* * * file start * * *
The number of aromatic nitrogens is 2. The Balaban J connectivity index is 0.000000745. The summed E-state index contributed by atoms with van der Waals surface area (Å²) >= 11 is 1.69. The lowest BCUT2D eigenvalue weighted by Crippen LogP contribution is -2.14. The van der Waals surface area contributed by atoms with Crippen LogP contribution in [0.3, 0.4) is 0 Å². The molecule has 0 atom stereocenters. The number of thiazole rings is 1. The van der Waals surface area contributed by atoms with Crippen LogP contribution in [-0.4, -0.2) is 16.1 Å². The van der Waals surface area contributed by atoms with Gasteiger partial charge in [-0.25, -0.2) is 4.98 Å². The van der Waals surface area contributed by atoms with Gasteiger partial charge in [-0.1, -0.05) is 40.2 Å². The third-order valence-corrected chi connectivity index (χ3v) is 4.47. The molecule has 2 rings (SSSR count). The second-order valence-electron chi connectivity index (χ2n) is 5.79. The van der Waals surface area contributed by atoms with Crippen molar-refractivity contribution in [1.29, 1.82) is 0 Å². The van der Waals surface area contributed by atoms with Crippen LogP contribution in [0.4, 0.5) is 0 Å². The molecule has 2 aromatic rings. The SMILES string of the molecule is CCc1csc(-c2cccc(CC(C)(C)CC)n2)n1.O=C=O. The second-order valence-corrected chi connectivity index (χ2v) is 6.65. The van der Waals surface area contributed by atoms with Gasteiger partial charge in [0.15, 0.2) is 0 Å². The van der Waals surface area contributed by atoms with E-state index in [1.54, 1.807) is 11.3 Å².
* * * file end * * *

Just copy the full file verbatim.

The number of aromatic nitrogens is 2. The Balaban J connectivity index is 0.000000745. The summed E-state index contributed by atoms with van der Waals surface area (Å²) >= 11 is 1.69. The lowest BCUT2D eigenvalue weighted by Crippen LogP contribution is -2.14. The van der Waals surface area contributed by atoms with Crippen LogP contribution in [0.3, 0.4) is 0 Å². The molecule has 0 atom stereocenters. The number of thiazole rings is 1. The van der Waals surface area contributed by atoms with Crippen LogP contribution in [-0.4, -0.2) is 16.1 Å². The van der Waals surface area contributed by atoms with Gasteiger partial charge in [-0.25, -0.2) is 4.98 Å². The van der Waals surface area contributed by atoms with Gasteiger partial charge in [-0.1, -0.05) is 40.2 Å². The third-order valence-corrected chi connectivity index (χ3v) is 4.47. The molecule has 2 rings (SSSR count). The second-order valence-electron chi connectivity index (χ2n) is 5.79. The van der Waals surface area contributed by atoms with Crippen molar-refractivity contribution in [1.29, 1.82) is 0 Å². The van der Waals surface area contributed by atoms with Crippen LogP contribution in [0.4, 0.5) is 0 Å². The molecule has 2 aromatic rings. The SMILES string of the molecule is CCc1csc(-c2cccc(CC(C)(C)CC)n2)n1.O=C=O. The second-order valence-corrected chi connectivity index (χ2v) is 6.65. The van der Waals surface area contributed by atoms with Gasteiger partial charge in [0.15, 0.2) is 0 Å². The van der Waals surface area contributed by atoms with E-state index in [1.54, 1.807) is 11.3 Å².